Juraj Lehotský • Director of Plastic Symphony
“Every film I make reflects a specific phase in people's lives”
- Cineuropa talks to the Slovak director about his latest fiction film, which was shot during the pandemic and which stars Polish actor Bartosz Bielenia in the lead role
Slovakian filmmaker and producer Juraj Lehotský, who scooped the CICAE Art Cinema Award in the Directors’ Fortnight at the 2008 Cannes Film Festival for the docudrama Blind Loves [+see also:
film profile], premiered his latest feature-length fiction flick, Plastic Symphony [+see also:
interview: Juraj Lehotský
film profile], in competition at Tallinn Black Nights. Cineuropa sat down with him to talk about the movie, which he also produced.
Cineuropa: This is the first film you have both directed and produced. How did the experience differ from before?
Juraj Lehotský: This is my first film as a co-producer with Michaela Jelenek, for our company Arytmia. Being a producer on my own film gives me certain advantages. We are in control of our budget and can decide how best to spend those finances. The task isn't easy, for sure. If you're just the director, you can't control how the money is spent. Since we were shooting during the worst part of the COVID-19 pandemic, we had to think hard because we went over budget, especially owing to the group testing that we had to do every day.
Were there any conflicts between Juraj Lehotský the director and Juraj Lehotský the producer?
We do have a certain decision-making hierarchy within our company. Michaela, who takes charge of production, has my complete trust, and I have to respect some financial limitations. Michaela, on the other hand, is sensible and understands my artistic vision, so we can always work things out.
Were there any benefits to the COVID-19 pandemic?
The period certainly had some perks. It was possible to shoot in Austria in places where it would not have been possible otherwise. For instance, the Konzerthaus in Vienna is one such place, since it is usually fully booked. Also, due to the fact that Bartosz Bielenia had not been required to tend to his duties in the theatre, he had time to prepare for the role.
The story addresses dilemmas that are usually associated with the Millennial generation.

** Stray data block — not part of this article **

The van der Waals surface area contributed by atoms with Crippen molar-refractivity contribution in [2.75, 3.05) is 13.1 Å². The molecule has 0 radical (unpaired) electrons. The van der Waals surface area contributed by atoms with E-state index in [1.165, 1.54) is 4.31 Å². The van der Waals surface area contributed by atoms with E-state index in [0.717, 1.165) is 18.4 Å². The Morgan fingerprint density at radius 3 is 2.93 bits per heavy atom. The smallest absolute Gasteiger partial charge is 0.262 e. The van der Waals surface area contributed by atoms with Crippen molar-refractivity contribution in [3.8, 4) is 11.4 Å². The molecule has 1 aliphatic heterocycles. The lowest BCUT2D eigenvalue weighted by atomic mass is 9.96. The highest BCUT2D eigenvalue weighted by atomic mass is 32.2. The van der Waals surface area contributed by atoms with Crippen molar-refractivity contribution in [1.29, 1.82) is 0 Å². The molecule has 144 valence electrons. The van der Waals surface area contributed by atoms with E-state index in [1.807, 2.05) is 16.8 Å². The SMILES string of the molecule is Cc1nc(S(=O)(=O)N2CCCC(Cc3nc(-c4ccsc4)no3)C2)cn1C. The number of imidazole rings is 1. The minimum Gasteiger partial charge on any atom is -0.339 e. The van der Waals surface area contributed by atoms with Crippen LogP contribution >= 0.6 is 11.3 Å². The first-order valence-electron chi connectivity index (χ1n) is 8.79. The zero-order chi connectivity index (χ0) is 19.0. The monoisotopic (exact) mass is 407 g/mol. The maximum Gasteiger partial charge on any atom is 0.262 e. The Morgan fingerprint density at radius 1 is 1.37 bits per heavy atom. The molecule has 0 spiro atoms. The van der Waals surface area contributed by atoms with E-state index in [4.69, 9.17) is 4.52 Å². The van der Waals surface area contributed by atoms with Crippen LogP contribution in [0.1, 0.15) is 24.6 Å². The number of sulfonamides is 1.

Every film I make reflects a specific phase in people's lives. Plastic Symphony focuses on settling down and gaining a foothold in a complicated world. It was our goal to make an impression and dive deep into the thoughts of someone who is on the road towards life satisfaction, desiring love and applause. In addition, we wanted to discuss how hard it is to figure out who you are, and why you are in this world. Life isn't just about us; it's about the people around us.
You worked with Michal Leščák on your previous projects. This time, you collaborated with DoP Timotej Kriška. How did this partnership go?
Initially, we wanted to make a simple story about a man of a small stature with Timotej. It was supposed to be a simple story about looking up at the world from below. However, the story went through various changes, and finally, a tale about two different brothers and their desires and paths to happiness emerged.
The film is a departure from your previous visual poetics and social realism. Plastic Symphony is more stylised, with long takes. What is behind this decision?
Every creator is defined by something. Timotej is specific in the way he likes to think in long takes. While making each scene as a single, long take without any cuts might seem extreme, the decision has its reasons. It’s certainly not a self-serving decision. We wanted to make a story where the audience would be able to stop noticing the interfering aspects of film language. Seeing all the banalities of life as if one were an invisible observer, a higher being, allows viewers to think about human behaviour. We can see things differently; we look at life according to our own, subjective feelings. Everyone will see the story differently, depending on who they are. In addition, the audience will see new meaning in things that we had considered normal until now.
How did Bartosz Bielenia come on board?
Casting the protagonist was the most challenging part. We had a hard time finding the right person for this part. My search was conducted through several casting companies, and I saw faces from the whole region of Ukraine, Poland, Hungary and the Czech Republic. Suddenly, Bartosz's face appeared on the screen. His face radiated pride and wrongdoing at the same time, which fitted our story perfectly. We met in Krakow, rehearsed a scene, and it worked. He read the script, liked the story and came on board.
Eventually, Corpus Christi [+see also:
interview: Bartosz Bielenia
interview: Jan Komasa
film profile] was nominated for an Oscar, and Bartosz became a global star overnight, but he remained committed to our project, and after that great success, we started shooting. I saw Corpus Christi just before shooting started; I was excited about the film, and I was glad that we had found a great actor completely independently of his success.
The movie is a three-country co-production; what are your distribution plans?
The film has just had a theatrical release in Slovakia. Plastic Symphony opens in the Czech Republic on 2 February 2023, and the film should premiere in Poland in the first quarter of 2023. Our desire is to get the film into German and Austrian cinemas. Although these countries were not involved in the production process, I believe this movie really belongs to these territories. We are hoping for screenings in Vienna and Berlin soon, as negotiations about distribution are under way.
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